Five questions

I was interviewed by Media Bullseye, where I answered the following questions:

1) What prompted you to blog/use social media?

2) What benefits--direct and indirect--have you discovered using this communications tool?

3) Writing is tough work, and blogs, with the need to be updated on a fairly regular basis, can be particularly challenging. How do you stay inspired, and how do you keep things interesting?

4) ...


Doctors and Twitter

We've talked earlier about the demise of the doctor's lounge.

But here's an example of the power of Twitter, a popular microblogging service. Imaging if doctors were connected here, and able to converse and curbside akin to a "virtual" lounge?

Take a look at this example, held within a span of 12 minutes.

Speaking of which, feel free to subscribe to this blog's

Twitter and HIPAA

As if the firestorm over blogging about patients isn't hot enough, here are a couple of takes talking about those who Twitter about patients at work.

Although blogs and tweets about patients are often the most interesting, the privacy issues are the ones major media will focus on, and often stir up the most controversy. Don't assume that there is any anonymity on the web.

The ...


Doctors on Twitter

Want to know what the medical community is thinking right this minute? Joshua Schwimmer mashed all the physician Twitter feeds he can find, and conveniently broadcast it in RSS. Enjoy.

There are several ways to follow the posts on Kevin, M.D. Apologies to those who find this tutorial too basic.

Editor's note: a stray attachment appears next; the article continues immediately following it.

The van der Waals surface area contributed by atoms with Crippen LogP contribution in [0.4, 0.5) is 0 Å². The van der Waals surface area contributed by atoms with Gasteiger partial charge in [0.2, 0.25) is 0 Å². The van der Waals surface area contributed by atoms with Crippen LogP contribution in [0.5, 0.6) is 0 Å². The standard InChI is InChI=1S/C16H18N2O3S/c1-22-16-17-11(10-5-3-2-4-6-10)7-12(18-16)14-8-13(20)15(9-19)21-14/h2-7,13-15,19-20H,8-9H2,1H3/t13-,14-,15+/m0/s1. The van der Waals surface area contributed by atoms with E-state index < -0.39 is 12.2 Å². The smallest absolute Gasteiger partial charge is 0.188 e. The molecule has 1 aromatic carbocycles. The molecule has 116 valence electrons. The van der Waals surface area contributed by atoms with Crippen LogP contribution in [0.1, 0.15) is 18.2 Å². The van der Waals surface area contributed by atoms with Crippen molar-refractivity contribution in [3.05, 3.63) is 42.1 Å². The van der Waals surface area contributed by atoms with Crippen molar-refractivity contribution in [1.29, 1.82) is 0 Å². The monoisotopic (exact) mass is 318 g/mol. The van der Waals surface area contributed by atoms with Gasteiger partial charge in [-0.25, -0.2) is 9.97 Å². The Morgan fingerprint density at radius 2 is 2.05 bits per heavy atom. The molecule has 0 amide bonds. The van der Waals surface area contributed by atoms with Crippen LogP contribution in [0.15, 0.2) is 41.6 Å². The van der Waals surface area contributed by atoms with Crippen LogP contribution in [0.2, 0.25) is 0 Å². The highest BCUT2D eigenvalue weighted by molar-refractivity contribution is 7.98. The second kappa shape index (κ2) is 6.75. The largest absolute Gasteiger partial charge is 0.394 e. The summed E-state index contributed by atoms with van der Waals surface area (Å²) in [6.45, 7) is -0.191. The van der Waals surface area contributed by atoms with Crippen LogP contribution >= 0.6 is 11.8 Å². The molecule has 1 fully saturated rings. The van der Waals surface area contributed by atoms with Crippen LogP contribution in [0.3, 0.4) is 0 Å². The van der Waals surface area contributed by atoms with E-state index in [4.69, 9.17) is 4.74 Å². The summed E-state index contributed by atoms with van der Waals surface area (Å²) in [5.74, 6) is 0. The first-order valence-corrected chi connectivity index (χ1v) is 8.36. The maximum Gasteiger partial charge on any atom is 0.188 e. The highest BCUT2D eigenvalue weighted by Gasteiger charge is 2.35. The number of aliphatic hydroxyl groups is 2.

RSS is the main way. Standing for "Really Simply Syndication", RSS is a format for delivering regularly changing web content. Many news-related sites, weblogs and other online publishers syndicate their content as ...


Twitter and Facebook

In case you're looking for other ways to keep up with Kevin, M.D., my posts are now broadcast on Twitter and updated continuously on Facebook.

Clinical Cases suggests using Twitter and Facebook to help manage asthma.

(Update 12/04 - This breaking news blog entry is moved to the top as the blogosphere continues to react.)

More on this HDL-raising drug's stunning collapse. There's talk Pfizer stock will drop to $20. I'm disappointed myself, since there is no reliable way to raise HDL, save for niacin and fibrates. I thought they were idiots not to test it alone, but only in conjunction with Lipitor. ...


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